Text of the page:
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Fourteen Talks by Age Fourteen

The Essential Conversations You Need to Have with Your Kids Before They Start High School

By Michelle Icard
  • Read in 13 minutes
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  • Contains 8 key ideas
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Fourteen Talks by Age Fourteen by Michelle Icard
Synopsis

Fourteen Talks by Age Fourteen (2020) tackles the thorny subject of communicating with tweens – those adolescents between the ages of ten and fourteen who are beginning to pull away from their parents and close down lines of communication. This is the age at which “big” topics like sexuality, money, and life choices are more important than ever. But it’s also the age at which having a conversation with your child is harder than ever before. So what can parents do? Well, it’s time to learn a new way of talking with, and not at, your tween. 

Key idea 1 of 8

Learning a new lingo will help you talk to your tween.

Children and parents share a special language. 

For many people, the cries of infants are little more than noise. Parents, though, can detect the subtle differences that signal that their child needs to be fed, or have its diaper changed. This relationship lasts from birth until the age of around eleven, when something changes. 

As kids set out on the journey toward adulthood, they pull away from their parents and begin building their own identities. Suddenly, parents and children have less in common, and the old language breaks down. Which means that, as a parent, you need to find a different way of communicating.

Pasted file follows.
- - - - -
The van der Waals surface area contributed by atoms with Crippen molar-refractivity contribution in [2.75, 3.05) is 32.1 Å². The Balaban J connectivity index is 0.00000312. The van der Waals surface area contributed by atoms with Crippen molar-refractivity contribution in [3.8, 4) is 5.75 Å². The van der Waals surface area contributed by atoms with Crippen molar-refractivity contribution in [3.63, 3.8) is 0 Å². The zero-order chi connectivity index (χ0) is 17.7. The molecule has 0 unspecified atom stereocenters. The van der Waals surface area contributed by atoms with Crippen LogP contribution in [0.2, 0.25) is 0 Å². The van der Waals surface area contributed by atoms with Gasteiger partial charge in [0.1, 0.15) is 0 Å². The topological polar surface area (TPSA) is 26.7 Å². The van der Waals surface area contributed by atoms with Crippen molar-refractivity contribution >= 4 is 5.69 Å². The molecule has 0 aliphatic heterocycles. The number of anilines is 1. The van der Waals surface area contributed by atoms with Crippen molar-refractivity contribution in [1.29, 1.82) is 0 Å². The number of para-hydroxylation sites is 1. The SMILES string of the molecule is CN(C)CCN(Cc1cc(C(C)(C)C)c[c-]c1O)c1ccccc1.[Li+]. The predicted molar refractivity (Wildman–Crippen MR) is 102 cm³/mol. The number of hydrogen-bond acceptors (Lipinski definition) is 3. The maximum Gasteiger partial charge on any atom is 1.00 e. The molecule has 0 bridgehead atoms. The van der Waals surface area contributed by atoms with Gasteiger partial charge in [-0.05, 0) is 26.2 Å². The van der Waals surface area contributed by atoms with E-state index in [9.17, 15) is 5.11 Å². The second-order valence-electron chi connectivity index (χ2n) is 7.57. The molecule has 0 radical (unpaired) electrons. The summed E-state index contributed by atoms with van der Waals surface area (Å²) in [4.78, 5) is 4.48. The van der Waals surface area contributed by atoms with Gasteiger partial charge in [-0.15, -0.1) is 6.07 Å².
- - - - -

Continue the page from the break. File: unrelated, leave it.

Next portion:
The key message in this blink is: Learning a new lingo will help you talk to your tween. 

Shared languages bind people together. Tweens, though, don’t want to be bound into the family group – they want to explore the world for themselves. No wonder, then, that communication becomes difficult at this age. 

This becomes frustrating for parents, as surly silences start to replace conversations. Often, parents are tempted to turn the volume up and talk at, rather than with, their kids. But that only leads to a stormy cycle of angry lectures and teary tantrums. 

So what’s the alternative? Well, it’s important to remember that your tween’s desire for autonomy is a healthy and normal part of growing up. Plenty of evidence suggests that kids who don’t establish a strong sense of self in adolescence are much more likely to end up in toxic or codependent relationships later on in life. Put differently, you want your tween to become more independent!

Keeping that in mind will help you avoid a common mistake, the “shut it down” approach, which is all about keeping kids out of trouble. This strategy comes from a place of love, but it also denies your tween something important – the chance to make mistakes. Yes, greater independence means your kids are going to encounter new risks and occasionally screw up. But how can they learn to make smart decisions if you don’t let them make any decisions? 

The simple fact is, kids need to have experiences – good and bad. There’s just no getting around that. But that doesn’t mean you have to watch helplessly from the sidelines. Your job is to help your child evaluate, process, and reflect on what works and what doesn’t. That can only happen once you learn how to talk to your tween. 

Quote: “Keeping kids safe is all about having the right conversations at the right time.”

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